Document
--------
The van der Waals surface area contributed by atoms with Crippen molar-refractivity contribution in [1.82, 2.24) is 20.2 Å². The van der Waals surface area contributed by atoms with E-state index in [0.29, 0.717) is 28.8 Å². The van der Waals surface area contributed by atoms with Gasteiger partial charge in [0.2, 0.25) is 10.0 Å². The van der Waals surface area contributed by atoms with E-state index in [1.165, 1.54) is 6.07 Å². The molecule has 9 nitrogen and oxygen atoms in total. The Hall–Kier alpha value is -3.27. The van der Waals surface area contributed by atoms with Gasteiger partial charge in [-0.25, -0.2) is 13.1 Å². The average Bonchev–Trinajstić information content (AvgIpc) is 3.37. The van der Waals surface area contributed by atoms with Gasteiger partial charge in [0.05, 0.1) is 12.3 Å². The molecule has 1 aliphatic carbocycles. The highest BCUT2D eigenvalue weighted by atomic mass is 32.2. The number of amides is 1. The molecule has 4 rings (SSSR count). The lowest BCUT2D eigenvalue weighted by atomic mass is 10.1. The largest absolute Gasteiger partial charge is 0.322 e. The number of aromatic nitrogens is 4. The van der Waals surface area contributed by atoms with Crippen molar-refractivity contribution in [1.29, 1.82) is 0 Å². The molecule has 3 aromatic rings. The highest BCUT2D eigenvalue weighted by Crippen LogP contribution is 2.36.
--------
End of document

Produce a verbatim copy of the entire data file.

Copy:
The van der Waals surface area contributed by atoms with Crippen molar-refractivity contribution in [1.82, 2.24) is 20.2 Å². The van der Waals surface area contributed by atoms with E-state index in [0.29, 0.717) is 28.8 Å². The van der Waals surface area contributed by atoms with Gasteiger partial charge in [0.2, 0.25) is 10.0 Å². The van der Waals surface area contributed by atoms with E-state index in [1.165, 1.54) is 6.07 Å². The molecule has 9 nitrogen and oxygen atoms in total. The Hall–Kier alpha value is -3.27. The van der Waals surface area contributed by atoms with Gasteiger partial charge in [-0.25, -0.2) is 13.1 Å². The average Bonchev–Trinajstić information content (AvgIpc) is 3.37. The van der Waals surface area contributed by atoms with Gasteiger partial charge in [0.05, 0.1) is 12.3 Å². The molecule has 1 aliphatic carbocycles. The highest BCUT2D eigenvalue weighted by atomic mass is 32.2. The number of amides is 1. The molecule has 4 rings (SSSR count). The lowest BCUT2D eigenvalue weighted by atomic mass is 10.1. The largest absolute Gasteiger partial charge is 0.322 e. The number of aromatic nitrogens is 4. The van der Waals surface area contributed by atoms with Crippen molar-refractivity contribution in [1.29, 1.82) is 0 Å². The molecule has 3 aromatic rings. The highest BCUT2D eigenvalue weighted by Crippen LogP contribution is 2.36.